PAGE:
Sport Parent Expectations: How to Be a Successful Youth Sport Coach
Youth sports culture has shifted. The days when parents were just glad that kids were out playing with their friends have been replaced with a more outcome-based measurement of success.
The pressures to excel as a student-athlete are at an all-time high. The rising cost of travel teams and private lessons have contributed to the high expectations parents place on young athletes to be the star on the field. Parents now expect a return on their investment in the form of college scholarships, sponsorships, and professional sports.
Unfortunately, those parental expectations end up on many coaches’ plates as well.
“I want kids to have goals and to strive for more, but at the same time, I don’t want them setting unrealistic expectations for themselves and feeling that kind of pressure so early in the process,” said Brandon Buchanan, Head Varsity Baseball Coach at Air Academy High School in Colorado Springs.
“It’s a game in the end and it needs to be fun, but you see a lot of unrealistic expectations turn young athletes against the game due to such high pressures placed upon them,” he added. “Eventually, we see sport participation and interest drop completely.”
Recognizing the consequences that come along with the overwhelming pressure parents put on coaches, Coach Buchanan shares practical ways coaches can manage expectations from team parents.
Partner with Parents
Creating a positive sporting experience for youth athletes requires a healthy environment where coaches and parents come together to provide support for athletes as they develop into young adults.
“When it comes to the parent/coach relationship, I never ever say that coaches deal with parents, we partner with them. Because we both are here for the best interest of young athletes and their kid specifically,” says Buchanan.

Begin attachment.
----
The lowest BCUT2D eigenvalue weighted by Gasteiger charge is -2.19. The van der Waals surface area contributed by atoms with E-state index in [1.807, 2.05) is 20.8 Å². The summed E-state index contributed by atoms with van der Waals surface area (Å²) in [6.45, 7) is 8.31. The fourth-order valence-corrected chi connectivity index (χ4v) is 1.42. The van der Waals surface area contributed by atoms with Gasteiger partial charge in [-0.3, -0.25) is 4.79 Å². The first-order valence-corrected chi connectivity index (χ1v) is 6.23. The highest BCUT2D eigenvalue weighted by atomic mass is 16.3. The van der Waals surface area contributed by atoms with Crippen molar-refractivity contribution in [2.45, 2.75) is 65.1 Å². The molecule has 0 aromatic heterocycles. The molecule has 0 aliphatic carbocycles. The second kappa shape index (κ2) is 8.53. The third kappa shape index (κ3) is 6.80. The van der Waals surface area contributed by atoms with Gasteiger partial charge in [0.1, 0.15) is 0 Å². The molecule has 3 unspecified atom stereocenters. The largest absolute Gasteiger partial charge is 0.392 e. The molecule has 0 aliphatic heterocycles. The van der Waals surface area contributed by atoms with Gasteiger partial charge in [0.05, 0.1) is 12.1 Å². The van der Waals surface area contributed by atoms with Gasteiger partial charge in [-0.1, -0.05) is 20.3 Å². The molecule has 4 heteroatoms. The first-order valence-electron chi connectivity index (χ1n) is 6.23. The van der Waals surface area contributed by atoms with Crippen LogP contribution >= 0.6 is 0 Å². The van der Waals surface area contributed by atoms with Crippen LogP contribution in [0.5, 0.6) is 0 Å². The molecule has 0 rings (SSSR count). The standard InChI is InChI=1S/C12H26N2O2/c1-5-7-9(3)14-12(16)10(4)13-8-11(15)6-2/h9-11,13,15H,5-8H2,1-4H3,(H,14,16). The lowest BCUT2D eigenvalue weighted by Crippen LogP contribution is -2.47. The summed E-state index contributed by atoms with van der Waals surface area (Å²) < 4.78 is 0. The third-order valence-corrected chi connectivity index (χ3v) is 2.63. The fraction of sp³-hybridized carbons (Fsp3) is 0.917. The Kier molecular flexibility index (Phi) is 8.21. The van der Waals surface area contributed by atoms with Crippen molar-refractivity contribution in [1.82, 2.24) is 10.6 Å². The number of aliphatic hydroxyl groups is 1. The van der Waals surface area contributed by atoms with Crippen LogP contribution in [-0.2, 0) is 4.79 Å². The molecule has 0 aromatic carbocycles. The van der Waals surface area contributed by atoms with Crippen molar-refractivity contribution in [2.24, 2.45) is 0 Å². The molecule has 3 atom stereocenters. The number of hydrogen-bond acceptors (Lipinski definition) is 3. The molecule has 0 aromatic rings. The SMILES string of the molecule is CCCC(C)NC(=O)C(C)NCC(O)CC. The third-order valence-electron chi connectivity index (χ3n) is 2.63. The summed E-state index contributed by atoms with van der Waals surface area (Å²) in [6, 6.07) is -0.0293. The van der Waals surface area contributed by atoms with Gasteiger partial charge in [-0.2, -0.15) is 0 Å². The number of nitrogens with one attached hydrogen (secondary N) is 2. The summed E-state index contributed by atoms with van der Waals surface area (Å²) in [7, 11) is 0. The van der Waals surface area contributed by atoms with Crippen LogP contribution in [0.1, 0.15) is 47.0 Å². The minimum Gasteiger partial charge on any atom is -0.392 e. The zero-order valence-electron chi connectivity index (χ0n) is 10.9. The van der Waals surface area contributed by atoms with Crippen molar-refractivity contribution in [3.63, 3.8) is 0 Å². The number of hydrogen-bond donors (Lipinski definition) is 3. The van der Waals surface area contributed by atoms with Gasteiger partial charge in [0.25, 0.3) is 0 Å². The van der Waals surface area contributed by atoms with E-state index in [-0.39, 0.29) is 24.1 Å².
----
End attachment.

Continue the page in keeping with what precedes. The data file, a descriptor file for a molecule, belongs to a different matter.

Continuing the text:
Address sport parent concerns by having open and honest communication with your team parents before the season starts, as soon players are chosen after tryouts, mid-season, and another one as the season ends.
“I’m firm believer in over-communication, so I talk to my program quite a bit to keep everyone in the loop, hoping that eliminates confusion and addresses questions that parents or players might have,” adds Buchanan.
Build Team Trust
If parents are wondering whether their child will succeed on the team or in the specific program you’re working to create, Buchanan encourages coaches to “develop a culture and environment where parents have ultimate trust that coaches care and want what’s best for young athletes to get better on and off the field, whether that is on the ball field, in the classroom, or in the community.”
He adds that “developing meaningful, positive relationships with your players first will lead to positive relationships with your team’s parents.”
By establishing trust, coaches can create a space where they can develop authentic relationships with parents that allow for open conversation on realistic goals and expectations.
Reset the Perspective
Despite many parents’ expectations, less than 1% of all athletes will reach elite levels of competition.
“Some parents think their son is the next Major League Baseball prodigy, or the next big Division I star, and they may be, but in all actuality, they usually aren’t. Sometimes it’s hard for parents to accept this, and in their eyes, it usually ends up being the coach’s fault when their athlete doesn’t progress the way they thought they would,” says Buchanan.
“Whether parents agree with all your decisions or not, every decision coaches make should be in the best interest of the program and the team. It’s the coach’s job to reframe those conversations with parents to keep it about the program and the athletes.”
“Remember to keep the game about the kids and their experience,” explains Buchanan. “It’s not about coaches, it’s not about parents, it’s about the kids on the field.”
At the end of the day, it often takes face-to-face communication with parents to keep their expectations in check when it comes to their athlete’s talents and the pressures placed on them.
As Buchanan points out, “players play, coaches coach, and parents and coaches care, support, and aid in the positive development of kids.”